Here are some tips to help you stay motivated…
- Subscribe to YouTube channels of people who have hair like yours.
- Join a community with other transitioners and naturals for support. This can be really helpful if you have no one in your personal life who supports you.
- Be patient and understand that it will take time for you to get used to your new look.
- Remind yourself that you will never make everyone in your life like your hair, but those who really care about you will support you even if they don’t like your decision.
- Remember that your hair texture may not be wavy and curly. The faster you learn to accept this, the easier the journey will be. Don’t waste energy trying to transform your hair into a texture you don’t have naturally. Learn to embrace your kinks. I know it’s often easier said than done, but you’ll get there.
- If you’re a teen, I wrote an article just for you. Teens often get double the criticism because of unsupportive parents and/or having to deal with teasing at school.
I am a 27 year old woman pass for a teenager 16-17( which I learn it’s a good thing.)
I have been natural hair person all my life, the problem is I receive criticism from my love ones: parents, brother, grandmother, cousins etc. I really pissed me off to the point I just want to ignore them. The one cousin who is a natural hair person as well I want to tell her “Do you mind your business?”
To avoid this constant frustration from my love ones, what advice do you have for me?
Cassie Neal says
The comments do not bother me at all. People will be People can’t let the world validate you. I certainly do not. People have a right to say and feel the way they want, How you except and take it all on you. Love yourself and who God created you to be is what’s important. Now as far as wearing your hair natural or relaxed is your choice. I have heard it from both sides women downing each on how they wear their hair. I give my hair a breather every year from both a relaxer or natural. I have had it colored over the years. It’s not how you wear it. It’s how you take of it. My opinion one is no better than the other. I am in my early fifties my hair is long full and in great condition not because of it being natural or relaxed because I took care of it. When you start getting older everything changes from head to toe so you have to change everything you have used before. Some relaxed products did not work and some natural products did not work. I found my common ground and it worked. As long as the good Lord is pleased and I am pleased that is all that matters. Just like when you dress you wear the clothes they don’t wear you. Hair is the same in my opinion. These are my thoughts and opinions. We are all beautiful and it sadden me when I hear women downing each other about hair. I mean really!!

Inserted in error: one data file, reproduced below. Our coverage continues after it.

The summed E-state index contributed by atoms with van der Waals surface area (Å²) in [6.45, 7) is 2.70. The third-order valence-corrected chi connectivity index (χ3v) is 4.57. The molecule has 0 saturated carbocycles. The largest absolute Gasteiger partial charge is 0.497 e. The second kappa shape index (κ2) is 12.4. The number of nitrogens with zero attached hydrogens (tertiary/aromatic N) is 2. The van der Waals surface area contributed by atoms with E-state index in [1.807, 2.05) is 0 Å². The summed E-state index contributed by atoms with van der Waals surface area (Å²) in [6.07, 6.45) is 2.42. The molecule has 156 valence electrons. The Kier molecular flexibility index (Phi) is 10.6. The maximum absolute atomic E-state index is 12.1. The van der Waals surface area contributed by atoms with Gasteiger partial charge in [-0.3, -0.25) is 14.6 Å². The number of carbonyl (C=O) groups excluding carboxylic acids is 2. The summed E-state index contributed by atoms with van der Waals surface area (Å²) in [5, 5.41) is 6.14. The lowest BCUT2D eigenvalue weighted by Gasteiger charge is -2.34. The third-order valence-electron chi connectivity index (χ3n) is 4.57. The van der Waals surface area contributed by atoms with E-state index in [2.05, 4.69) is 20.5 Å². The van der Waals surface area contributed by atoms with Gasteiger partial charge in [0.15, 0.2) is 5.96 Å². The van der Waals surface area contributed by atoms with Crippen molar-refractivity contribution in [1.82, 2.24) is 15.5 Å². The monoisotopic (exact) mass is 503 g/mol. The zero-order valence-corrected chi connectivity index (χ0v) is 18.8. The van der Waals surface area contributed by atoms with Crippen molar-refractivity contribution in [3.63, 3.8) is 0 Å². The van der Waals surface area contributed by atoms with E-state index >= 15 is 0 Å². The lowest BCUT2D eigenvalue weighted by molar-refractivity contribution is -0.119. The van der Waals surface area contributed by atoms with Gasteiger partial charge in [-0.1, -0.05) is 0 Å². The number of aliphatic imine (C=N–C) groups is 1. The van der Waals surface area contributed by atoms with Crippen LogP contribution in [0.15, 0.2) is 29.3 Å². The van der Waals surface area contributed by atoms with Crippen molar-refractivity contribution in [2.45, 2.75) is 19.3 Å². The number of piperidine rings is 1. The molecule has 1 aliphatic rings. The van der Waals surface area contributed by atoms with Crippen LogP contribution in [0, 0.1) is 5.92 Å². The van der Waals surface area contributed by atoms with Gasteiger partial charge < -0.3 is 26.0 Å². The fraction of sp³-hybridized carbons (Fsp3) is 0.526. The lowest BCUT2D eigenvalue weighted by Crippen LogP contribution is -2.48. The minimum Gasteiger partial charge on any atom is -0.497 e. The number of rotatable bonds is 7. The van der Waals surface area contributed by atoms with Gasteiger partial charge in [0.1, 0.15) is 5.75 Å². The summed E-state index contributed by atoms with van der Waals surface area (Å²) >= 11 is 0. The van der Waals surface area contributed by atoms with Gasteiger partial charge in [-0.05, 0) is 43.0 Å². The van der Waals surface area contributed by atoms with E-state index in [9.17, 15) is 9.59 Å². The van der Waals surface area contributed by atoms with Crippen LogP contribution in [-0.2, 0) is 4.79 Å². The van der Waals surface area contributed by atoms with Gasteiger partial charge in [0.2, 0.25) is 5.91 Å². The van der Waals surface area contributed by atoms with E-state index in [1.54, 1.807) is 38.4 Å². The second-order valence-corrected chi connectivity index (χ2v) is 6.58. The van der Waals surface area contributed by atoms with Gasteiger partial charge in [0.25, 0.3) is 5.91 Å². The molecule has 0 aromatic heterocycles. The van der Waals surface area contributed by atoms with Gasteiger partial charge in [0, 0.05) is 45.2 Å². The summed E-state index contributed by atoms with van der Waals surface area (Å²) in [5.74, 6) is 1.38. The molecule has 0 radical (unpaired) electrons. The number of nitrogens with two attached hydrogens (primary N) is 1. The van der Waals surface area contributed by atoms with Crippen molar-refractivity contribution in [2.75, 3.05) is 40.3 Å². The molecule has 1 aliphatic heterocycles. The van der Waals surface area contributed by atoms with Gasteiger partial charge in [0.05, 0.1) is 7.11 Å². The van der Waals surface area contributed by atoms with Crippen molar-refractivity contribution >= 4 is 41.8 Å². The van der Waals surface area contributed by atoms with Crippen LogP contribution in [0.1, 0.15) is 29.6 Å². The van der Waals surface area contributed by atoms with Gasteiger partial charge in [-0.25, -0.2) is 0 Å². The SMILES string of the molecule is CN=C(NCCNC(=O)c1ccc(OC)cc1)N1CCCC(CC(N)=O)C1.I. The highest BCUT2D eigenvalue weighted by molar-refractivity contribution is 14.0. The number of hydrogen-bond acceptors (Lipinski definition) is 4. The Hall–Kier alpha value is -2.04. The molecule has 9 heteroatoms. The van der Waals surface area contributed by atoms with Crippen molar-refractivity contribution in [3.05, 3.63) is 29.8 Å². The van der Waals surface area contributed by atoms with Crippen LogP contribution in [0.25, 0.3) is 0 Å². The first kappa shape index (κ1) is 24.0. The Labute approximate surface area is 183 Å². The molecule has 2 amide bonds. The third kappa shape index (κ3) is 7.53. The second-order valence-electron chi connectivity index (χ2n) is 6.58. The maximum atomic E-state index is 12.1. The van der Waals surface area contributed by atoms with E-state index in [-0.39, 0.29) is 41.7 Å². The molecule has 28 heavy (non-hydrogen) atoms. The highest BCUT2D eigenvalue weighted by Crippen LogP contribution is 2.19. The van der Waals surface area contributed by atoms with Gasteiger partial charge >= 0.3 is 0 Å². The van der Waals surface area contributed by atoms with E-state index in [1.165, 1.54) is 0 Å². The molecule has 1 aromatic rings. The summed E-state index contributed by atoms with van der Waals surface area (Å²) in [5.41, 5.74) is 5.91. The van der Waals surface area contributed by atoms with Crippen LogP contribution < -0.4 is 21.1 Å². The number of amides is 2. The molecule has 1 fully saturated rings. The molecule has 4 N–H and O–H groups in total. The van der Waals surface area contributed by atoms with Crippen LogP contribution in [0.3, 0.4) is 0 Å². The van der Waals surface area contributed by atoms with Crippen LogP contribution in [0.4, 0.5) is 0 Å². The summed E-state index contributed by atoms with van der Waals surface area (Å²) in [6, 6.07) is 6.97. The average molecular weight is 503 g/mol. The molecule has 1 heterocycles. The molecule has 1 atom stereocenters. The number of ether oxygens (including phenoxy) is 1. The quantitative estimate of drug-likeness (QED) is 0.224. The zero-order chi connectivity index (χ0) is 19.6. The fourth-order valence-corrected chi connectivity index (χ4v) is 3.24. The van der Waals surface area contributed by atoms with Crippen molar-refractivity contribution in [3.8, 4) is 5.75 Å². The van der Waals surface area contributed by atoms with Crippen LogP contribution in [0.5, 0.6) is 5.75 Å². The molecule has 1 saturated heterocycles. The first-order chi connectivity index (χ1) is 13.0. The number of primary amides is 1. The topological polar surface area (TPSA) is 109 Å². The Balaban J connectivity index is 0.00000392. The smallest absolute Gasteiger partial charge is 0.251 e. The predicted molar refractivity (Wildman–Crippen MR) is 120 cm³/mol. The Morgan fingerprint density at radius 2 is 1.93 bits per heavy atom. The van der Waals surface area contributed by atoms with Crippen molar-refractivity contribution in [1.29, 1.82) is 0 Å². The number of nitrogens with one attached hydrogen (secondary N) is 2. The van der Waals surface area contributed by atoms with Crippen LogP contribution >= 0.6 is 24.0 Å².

Thank you! “Kill ‘Em With Kindness” does it best! 🙂
Ashley T says
People can be cruel. I had one girl that was my roommate say to me you need to do your hair. I had to explain to her that I was going natural and she still suggested that I should comb my hair. I walked away but my feelings were still hurt. I had one girl ashamed to be my friend because I was going natural she told me I needed to put a weave in my hair because she had one, I was really shocked she said that coming from someone of my own ethnicity Not even mentioning the things my grandparents and father told me. I know it was a shock to them because we are all used to European styled hair. I transitioned for my siblings so that they understand and feeling accepted because the change has to start from somewhere. I love my hair and I’m not ashamed of it.
This seems to be the thing I”m most afraid of. Thank you for the encouragement.
The negative comments DO bother me sometimes but being born with a nose and lips that were the same size as they are now … well, let’s just say that made me stronger.
Sometimes I would revert to my teenage ways and cuss-out the person issuing the negative comments GOOD AND PROPER, but most of the time these days I find that I have better things to do than waste my energy answering back ignorance/hatred/jealousy or whatever is fuelling the comment(s).